The fall of Satan preceded the creation of earth.15 So as C.S. Lewis writes, “It seems to me… a reasonable supposition, that some mighty created power had already been at work for ill on the material universe, or the solar system, or at least, the planet Earth, before ever man came on the scene.”16 This may be the most reasonable explanation for why the geologic records of earth’s history from earliest layers show animals’ death by predation, famine, and disasters untold. This may explain why to preserve human freedom the Creator placed them for safekeeping into a protected Garden, where they could make their choices untraumatized by the dangerous world outside of Eden.
The Adventist prophet has introduced the idea that the Great Controversy began not on earth, but in Heaven before earth’s creation, over the planning for earth and mankind.15 The relegation (fall) of Satan to the earth from the heavenly battles is then but a continuation of the God – Satan battle over earth’s creation: in Heaven over the plans; on earth over the execution of creation.
Because creation was happening in the context of a battle over good and evil, a plan of salvation was made, “before time eternal”17 because creation of earth began with Satan as a liar and murderer, “from the beginning.”G The angelic fall introduced into the material realm a disorder seen as a distortion of God’s plan of progressive creation. The Intelligent Designer’s plans Creation Day by Creation Day are distorted by a liar and murderer; an Intelligent Destroyer, if you will.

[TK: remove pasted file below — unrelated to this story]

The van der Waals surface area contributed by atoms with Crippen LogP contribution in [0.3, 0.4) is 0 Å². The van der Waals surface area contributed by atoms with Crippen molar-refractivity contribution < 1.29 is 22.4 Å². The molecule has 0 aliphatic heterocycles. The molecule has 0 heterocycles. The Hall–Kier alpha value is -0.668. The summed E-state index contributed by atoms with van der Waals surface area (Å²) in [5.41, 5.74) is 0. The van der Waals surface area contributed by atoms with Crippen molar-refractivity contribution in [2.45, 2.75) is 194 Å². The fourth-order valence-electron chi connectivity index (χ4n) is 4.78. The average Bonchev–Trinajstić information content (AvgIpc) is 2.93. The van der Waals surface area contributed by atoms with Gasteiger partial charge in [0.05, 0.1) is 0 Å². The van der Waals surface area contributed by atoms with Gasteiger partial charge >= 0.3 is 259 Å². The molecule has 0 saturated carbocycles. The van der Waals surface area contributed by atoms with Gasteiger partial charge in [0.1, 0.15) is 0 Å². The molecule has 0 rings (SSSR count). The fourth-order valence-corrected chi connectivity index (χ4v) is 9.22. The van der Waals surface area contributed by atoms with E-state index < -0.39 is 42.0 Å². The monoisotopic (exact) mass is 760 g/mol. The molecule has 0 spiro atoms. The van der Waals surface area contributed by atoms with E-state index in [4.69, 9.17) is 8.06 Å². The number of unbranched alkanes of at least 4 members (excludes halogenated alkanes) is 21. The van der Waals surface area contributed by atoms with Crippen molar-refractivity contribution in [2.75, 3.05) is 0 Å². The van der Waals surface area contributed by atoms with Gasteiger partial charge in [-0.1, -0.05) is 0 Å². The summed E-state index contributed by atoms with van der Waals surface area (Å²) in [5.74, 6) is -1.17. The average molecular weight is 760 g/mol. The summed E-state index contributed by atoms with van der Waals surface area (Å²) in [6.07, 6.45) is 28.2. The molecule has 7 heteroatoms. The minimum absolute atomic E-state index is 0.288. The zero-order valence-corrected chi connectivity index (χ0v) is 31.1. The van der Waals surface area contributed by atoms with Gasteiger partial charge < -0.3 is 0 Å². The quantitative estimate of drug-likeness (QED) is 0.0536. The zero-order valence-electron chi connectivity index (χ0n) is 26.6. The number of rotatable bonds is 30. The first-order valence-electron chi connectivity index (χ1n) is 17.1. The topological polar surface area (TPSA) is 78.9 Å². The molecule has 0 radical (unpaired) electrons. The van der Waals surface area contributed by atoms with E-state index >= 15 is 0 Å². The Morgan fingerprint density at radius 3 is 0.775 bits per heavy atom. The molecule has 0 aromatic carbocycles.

Sin on Earth Didn’t Begin with Humans
Gregory Boyd comments:
“In one of Jesus’ parables, a farmer discovered that weeds were growing in his field alongside of the crop he had planted. Since he did not plant the weeks, he concluded, ‘An enemy has done this.’ (Mt 13:28) The point of this…has been that we should cultivate a similar critical discernment regarding the ‘field’ of the Lord’s creation. The mudslide that buries a schoolroom full of children alive; the deadly tornado that snuffs out the lives of young children as they enact an Easter pageant; the disease that slowly incapacitates the minds of three beautiful siblings, thereby cursing the spirits of their parents; the tempest that drowns a boat full of immigrants seeking freedom; the hurricane that kills…such ‘natural’ phenomena cannot be regarded as ‘natural’ in a world created and governed by an all-powerful, beneficent Creator. This is not the kind of ‘seed’ that the all-loving God sows. We should in each instance conclude, ‘An enemy has done this.’”18